Tuesday, October 14, 2014

MakerSquare Day 34: The hard way first (8/1)

First, I've been bad about holding my blogging time to 15 minutes, so I'm back to setting an alarm. So let's see what I can tell you about the Monday of our eighth week in only 15 minutes. (It's so interesting to me how 15 minutes can seem like an eternity--if, say, you're waiting for a bus--or like no time at all if you're trying to get something done.)

(Speaking of buses, I decided not to wait for one last night, and on the walk home, I saw a fox running along the street, which means that I really made the right decision. Have I told you how much I like most animals in the Canidae form? I guess that doesn't really have much place in a coding blog. Unless I can somehow come up with a dog-related coding project...)

Many weeks ago, we learned how to use PostgreSQL to create and access database tables. Which meant that, on top of learning Ruby, we had big chunks of this other language in our code. Then we were introduced to Active Record, which is--ok, this gets a little jargony, but here goes--an ORM (object-relational mapping), or, in less-jargony form: Active Record is a way to write Ruby that will talk to your database in whatever language that database likes to talk.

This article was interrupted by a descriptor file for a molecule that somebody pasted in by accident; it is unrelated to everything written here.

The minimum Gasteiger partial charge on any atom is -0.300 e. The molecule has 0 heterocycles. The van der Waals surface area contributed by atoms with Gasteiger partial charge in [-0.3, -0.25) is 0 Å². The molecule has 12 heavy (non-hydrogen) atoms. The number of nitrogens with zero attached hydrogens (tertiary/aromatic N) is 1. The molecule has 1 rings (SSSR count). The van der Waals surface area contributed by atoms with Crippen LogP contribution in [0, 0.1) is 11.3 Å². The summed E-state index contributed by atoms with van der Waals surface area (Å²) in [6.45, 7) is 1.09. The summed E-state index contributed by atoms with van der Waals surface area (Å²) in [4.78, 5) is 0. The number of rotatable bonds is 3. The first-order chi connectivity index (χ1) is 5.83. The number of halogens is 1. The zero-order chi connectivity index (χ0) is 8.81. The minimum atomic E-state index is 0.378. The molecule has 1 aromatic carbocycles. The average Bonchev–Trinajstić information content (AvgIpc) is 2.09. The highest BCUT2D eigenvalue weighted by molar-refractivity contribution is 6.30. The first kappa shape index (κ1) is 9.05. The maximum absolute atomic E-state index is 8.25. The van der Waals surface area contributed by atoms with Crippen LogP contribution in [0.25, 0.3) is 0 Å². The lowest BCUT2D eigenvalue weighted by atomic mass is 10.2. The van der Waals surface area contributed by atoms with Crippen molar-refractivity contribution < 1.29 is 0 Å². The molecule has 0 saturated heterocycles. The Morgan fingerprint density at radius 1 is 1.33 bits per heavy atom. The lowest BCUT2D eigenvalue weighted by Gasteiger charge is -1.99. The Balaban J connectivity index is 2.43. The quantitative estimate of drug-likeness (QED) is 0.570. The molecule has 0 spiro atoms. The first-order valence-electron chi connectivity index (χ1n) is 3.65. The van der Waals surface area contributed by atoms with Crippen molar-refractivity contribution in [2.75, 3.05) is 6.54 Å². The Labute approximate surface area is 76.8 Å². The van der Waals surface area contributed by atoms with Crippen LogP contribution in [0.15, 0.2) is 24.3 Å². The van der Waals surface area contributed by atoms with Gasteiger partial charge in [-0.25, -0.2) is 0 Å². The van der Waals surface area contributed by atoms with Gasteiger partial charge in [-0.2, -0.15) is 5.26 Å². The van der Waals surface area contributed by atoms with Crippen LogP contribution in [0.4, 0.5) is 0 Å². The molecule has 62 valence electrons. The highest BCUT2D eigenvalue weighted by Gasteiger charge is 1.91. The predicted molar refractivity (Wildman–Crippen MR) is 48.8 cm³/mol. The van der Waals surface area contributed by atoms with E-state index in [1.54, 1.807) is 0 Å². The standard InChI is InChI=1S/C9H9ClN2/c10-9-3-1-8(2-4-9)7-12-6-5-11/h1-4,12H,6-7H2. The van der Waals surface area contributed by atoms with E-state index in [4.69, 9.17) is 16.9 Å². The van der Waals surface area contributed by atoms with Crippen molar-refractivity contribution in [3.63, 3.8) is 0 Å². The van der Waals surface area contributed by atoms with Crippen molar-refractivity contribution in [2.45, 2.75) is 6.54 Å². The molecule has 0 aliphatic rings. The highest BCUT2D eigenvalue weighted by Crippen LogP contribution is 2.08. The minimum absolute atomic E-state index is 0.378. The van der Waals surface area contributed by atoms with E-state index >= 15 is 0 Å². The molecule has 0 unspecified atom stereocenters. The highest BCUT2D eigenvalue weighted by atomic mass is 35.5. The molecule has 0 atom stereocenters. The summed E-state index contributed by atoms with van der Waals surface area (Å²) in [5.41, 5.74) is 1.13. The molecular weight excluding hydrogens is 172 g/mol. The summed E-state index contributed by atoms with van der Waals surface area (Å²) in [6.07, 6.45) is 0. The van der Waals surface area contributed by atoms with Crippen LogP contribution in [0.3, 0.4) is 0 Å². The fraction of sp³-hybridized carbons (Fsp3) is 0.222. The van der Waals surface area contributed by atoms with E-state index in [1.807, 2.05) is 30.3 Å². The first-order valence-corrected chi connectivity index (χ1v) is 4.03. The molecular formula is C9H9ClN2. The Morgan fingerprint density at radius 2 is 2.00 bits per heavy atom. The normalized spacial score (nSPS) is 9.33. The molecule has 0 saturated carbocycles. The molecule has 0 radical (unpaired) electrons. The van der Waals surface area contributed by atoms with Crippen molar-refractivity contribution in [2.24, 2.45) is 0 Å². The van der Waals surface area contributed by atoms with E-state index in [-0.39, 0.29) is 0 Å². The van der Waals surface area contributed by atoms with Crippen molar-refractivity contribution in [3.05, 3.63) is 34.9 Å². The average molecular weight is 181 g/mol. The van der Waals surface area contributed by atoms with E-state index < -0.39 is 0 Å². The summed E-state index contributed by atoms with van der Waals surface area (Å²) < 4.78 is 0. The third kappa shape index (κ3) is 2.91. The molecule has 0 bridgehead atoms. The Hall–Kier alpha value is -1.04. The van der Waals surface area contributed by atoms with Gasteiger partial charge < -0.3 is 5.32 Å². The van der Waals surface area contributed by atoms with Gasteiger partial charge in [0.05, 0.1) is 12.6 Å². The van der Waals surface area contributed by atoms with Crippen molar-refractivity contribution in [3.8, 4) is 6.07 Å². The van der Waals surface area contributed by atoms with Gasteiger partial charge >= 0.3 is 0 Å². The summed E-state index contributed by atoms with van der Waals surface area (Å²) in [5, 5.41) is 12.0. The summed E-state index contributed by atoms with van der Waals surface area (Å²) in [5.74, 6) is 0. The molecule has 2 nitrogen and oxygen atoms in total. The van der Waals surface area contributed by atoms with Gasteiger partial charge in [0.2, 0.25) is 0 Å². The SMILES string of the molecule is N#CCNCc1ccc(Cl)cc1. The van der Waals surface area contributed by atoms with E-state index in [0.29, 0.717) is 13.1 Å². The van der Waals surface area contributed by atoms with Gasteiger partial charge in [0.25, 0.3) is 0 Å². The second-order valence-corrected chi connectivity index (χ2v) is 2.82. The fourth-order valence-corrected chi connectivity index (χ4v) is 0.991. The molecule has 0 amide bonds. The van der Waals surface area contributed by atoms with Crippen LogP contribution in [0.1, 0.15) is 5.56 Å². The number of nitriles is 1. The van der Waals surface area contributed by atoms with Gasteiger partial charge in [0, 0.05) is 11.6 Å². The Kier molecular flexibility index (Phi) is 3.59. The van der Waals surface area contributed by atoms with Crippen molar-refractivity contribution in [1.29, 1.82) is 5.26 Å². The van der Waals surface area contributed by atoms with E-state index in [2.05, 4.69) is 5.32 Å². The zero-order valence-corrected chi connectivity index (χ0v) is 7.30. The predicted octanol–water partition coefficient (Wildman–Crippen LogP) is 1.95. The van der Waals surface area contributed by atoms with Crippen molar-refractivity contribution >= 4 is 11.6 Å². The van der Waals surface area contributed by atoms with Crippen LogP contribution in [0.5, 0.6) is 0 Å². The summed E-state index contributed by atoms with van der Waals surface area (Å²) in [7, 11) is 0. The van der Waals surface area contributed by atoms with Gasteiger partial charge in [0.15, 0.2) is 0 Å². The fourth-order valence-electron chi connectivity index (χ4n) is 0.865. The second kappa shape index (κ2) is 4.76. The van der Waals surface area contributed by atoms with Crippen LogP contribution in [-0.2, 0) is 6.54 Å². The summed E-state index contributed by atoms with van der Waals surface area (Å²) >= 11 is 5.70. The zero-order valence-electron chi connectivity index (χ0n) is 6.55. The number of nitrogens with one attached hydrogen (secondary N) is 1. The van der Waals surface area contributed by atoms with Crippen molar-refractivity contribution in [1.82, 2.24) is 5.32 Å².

I've said it before, but Active Record is kind of magical and cool (for at least some value of cool); and the topic was introduced to us with,
"Now that we made you learn PostgreSQL, we're going to teach you this easier way to do things, and you're going to hate us for making you do it the hard way first."
But I really didn't. It was hard to start with PSQL, but doing things the hard way first means that (a) you appreciate the magic of the easy way and (b) you understand what's going on under the hood.

I thought of that yesterday after our first day of Rails. Have you seen Rails? It's kind of amazing how Rails does so much for you. So after weeks of hand-producing files slowly and carefully, now I just type "rails new <Project_name>" and everything appears as if by magic. Which is great and amazing--but I'm still glad that we did it the hard way first, so I can understand what's happening.

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